For Adia Onyango, the way to get better at chess — and in other areas of life — is through challenges.
So late last year, the chess instructor from Brooklyn, New York challenged herself to play four major tournaments in 40 days.
The arduous challenge led her to compete in the North American Open in Las Vegas during the last week of 2015; followed by the Boston Chess Congress; the Liberty Bell Open in Philadelphia, and the Baltimore Open, all of which took place in January.
“I just wanted a little boost to start the year and motivate myself for 2016 to see how I would fare trying to do so many major tournaments within a short span of time,” Onyango said. “I just feel for myself that (a challenge) is a great motivator for kind of keeping up the energy.”
Despite subjecting herself to a whirlwind itinerary of back-to-back tournaments, Onyango emerged victorious in every single one.
Not only did she score money prizes in the Under 1900 section of three out of four tournaments, but Oyango also won mixed doubles prizes in all three of the tournaments in which they were offered.
The results confirmed her belief that hard work, studying, eating right and staying physically fit all have their rewards.
“I was happy with the consistency,” Onyango said, although she added that she had hoped to do even better.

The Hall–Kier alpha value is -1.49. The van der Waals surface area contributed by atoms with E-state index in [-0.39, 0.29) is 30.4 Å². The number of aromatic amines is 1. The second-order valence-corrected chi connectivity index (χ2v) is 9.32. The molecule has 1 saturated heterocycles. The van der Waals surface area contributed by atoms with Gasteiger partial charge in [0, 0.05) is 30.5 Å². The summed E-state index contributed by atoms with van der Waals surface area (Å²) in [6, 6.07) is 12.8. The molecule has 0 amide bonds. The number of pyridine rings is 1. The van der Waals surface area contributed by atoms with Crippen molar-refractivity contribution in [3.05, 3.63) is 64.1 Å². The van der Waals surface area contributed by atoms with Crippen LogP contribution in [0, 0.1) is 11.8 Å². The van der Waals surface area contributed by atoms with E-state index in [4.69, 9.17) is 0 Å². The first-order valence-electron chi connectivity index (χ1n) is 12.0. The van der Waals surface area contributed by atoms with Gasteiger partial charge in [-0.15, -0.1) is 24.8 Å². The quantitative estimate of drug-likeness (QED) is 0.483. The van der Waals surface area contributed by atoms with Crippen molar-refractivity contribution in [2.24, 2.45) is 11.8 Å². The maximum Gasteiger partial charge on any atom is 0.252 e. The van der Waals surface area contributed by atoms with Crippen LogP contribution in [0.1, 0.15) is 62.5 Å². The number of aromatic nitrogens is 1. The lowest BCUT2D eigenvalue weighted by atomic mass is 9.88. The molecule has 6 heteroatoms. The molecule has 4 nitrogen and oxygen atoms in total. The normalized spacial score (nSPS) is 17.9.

Here’s a breakdown of Onyango’s latest winning streak:
- Tied for second in the North American Open with 5.5 out of 7 points in the Under 1900 section, netting a prize of $564.
- Also tied for first in the mixed doubles section of the North American Open, splitting an additional $846.75 with James Canty III, of Michigan.
- Then, in Boston, split another $425 with Ryan Mark Wantroba, of Connecticut, after the pair tied for second in the mixed doubles competition. Onyango had scored 3.5 out of 5 points in the Under 1900 section.
- Tied for second with 5.5 out of 6 points in the Under 1900 Section at the Liberty Bell Open, picking up another $511.
- Also split $1022 after winning first place in the mixed doubles prize with IM Alexander Ostrovskiy. of New York.
- Tied for first by scoring 4 out of 5 points in the Under 1900 section of the Baltimore Open, picking up another $362.50.
The prizes brought her grand total of winnings to just over $3000 although, of course, one would have to deduct travel and lodging to get a better perspective on the payoff.
Irrespective of whether her winnings represented a net financial gain, for Onyango it’s not about the prizes — it’s about putting yourself to the test and be able to endure.
“The best test is actually going out and seeing how you’re doing,” said Onyango, who is likely to find herself in the Top 100 female players in the US as a result of her recent wins, which pushed her rating up to 1960. That’s just eight points shy of her peak rating of 1968, USCF records show.